The TMT is closer to home than some people may realize. Montana State University is one of 39 U.S. institutions involved in AURA, the Association of Universities for Research in Astronomy, which helps oversee the decision-making process for the telescope. If the telescope is built, MSU plans to send students and faculty to research there. As part of the Montana University System, or MUS, UM is indirectly involved in the funding of the telescope, too.

“We’re complicit in that violence,” said professor of environmental studies Rosalyn La Pier. An ethnobotanist and environmental rights activist, La Pier is passionate about the preservation of indigenous land.

La Pier spent the summer in Hawaii working with locals to research indigenous health and ethnobotany. She was there when the TMT protests started.

“The main protesters are college professors, school teachers, local attorneys who are indigenous people,” La Pier said. “So it’s not a stereotypical activist rabble-rouser, it’s a super-engaged connected people who have jobs.” 

La Pier believes that scholars are held to an ethical standard.

“We need to say something about the fact that we, as an institution, do not want to be participating in, or complicit in, actions of violence toward elders and indigenous people in the name of science,” she said. 

This is why La Pier wrote a letter to Clay Christian, MUS Commissioner of Higher Education, and MSU President Waded Cruzado, urging them to condemn violence against Hawaiians. Christian and Cruzado responded in a letter, writing, “The university will monitor related public developments in the state of Hawaii.” The Kaimin reached out to Christian to follow up and received no comment.

Isaac La’a, treasurer of the UM Pacific Islanders Club, said President Bodnar could influence MSU and other institutions by speaking out. “If he expressed his opposition, at least on record, I think it speaks volumes,” said La’a.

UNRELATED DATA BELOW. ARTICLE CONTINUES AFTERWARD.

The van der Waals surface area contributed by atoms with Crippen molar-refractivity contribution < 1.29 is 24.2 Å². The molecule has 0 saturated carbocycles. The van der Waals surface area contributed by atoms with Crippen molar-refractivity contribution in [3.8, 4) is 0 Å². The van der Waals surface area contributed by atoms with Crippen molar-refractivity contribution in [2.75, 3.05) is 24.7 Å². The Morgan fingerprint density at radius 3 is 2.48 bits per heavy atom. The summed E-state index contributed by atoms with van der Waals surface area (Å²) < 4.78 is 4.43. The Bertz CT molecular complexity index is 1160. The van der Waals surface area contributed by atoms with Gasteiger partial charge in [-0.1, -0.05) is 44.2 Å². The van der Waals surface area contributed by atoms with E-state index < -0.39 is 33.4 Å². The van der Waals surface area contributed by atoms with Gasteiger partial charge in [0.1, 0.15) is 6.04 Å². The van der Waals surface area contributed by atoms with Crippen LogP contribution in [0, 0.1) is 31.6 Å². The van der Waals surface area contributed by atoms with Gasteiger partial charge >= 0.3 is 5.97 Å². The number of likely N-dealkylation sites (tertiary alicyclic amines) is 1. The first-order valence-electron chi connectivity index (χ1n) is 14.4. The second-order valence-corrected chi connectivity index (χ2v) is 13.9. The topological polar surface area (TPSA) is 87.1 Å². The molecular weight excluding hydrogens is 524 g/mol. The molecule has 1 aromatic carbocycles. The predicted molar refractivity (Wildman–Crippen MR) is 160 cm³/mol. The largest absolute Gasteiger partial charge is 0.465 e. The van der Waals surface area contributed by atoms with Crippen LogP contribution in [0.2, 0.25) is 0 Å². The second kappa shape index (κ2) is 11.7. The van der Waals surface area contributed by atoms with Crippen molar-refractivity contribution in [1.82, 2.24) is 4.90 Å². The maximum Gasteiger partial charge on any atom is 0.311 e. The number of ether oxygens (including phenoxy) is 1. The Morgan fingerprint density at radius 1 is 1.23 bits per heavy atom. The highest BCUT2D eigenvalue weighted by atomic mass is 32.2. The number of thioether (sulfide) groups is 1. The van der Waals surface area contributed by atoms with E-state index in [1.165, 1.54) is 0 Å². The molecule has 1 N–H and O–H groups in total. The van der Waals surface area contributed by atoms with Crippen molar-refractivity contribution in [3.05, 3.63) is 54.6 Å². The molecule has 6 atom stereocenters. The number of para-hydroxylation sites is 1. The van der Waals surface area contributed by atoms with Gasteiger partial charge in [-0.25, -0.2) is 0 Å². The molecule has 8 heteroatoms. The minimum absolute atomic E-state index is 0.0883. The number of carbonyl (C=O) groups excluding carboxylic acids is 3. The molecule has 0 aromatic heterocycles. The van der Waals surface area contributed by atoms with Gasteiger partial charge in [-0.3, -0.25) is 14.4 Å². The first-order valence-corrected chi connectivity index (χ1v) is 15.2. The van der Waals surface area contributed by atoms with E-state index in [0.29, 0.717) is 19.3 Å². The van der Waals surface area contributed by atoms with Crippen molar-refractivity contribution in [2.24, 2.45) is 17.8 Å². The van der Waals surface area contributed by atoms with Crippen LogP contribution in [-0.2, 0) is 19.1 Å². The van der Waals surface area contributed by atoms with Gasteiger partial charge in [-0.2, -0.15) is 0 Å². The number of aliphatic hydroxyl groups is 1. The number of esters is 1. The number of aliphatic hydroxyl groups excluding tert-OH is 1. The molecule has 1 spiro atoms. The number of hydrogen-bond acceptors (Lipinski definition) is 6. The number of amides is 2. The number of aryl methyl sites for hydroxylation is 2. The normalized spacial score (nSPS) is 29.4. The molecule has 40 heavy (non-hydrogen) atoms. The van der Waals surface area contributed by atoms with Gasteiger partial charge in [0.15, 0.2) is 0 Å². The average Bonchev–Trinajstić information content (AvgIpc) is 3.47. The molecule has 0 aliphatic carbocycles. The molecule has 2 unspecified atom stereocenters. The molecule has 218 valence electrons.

UM President Bodnar’s office did not respond to a request for comment.   

La’a compared Mount Sentinel to Mauna Kea, noting that a desecration of Mount Sentinel, closing it down to visitors and recreation, would outrage the community of Missoula.

La’a also believes it’s important to educate a predominantly white institution. “Sometimes it feels like a constant battle,” he said.  


Hila Tzifora Chase, a member of UM's circus club, teaches a young girl how to use Poi on April 8, 2018. Poi is a performance that involves using tethered weights, or Poi, to create patterns in the air. The art originated from Pacific Island cultures. 

UM students can help by contacting leadership, supporting UMPIC, and research. “Social media is always a great place to learn more,” said La Pier. The KAHEA website, the Hawaiin Environmental Alliance, lists legitimate ways to donate to specific causes.

People can support the UMPIC by attending its upcoming bake sale. The bake sale, to be held on October 29 and 30 in the UC West Atrium, 9-3 p.m., will fund the club’s educational trip to Hawaii this winter.

Ahina says one goal of the trip is to be able to share the experience and better educate the community upon returning to the mainland. “We’re gonna go there, we’re gonna live it and we’re gonna share it when we come back to the University for spring term,” he said. 

Ahina thinks it’s important for the club to get the chance to experience Mauna Kea in person.

“We are from this earth, and from that mountain. We are the people of this earth,” Ahina said.  


Halau Ka Waikahe Lani Mālie dancers perform a more modern version of the traditional Hawaiian hula dance on stage at the UM Pacific Islanders Club luau.

The next UM Pacific Islanders Club meeting will be on Nov 13th in the Branch Center from 6:30-8:30 p.m., open to all. 

DiverseU presents the 14th annual Diversity symposium Nov. 5-7. A full schedule can be found at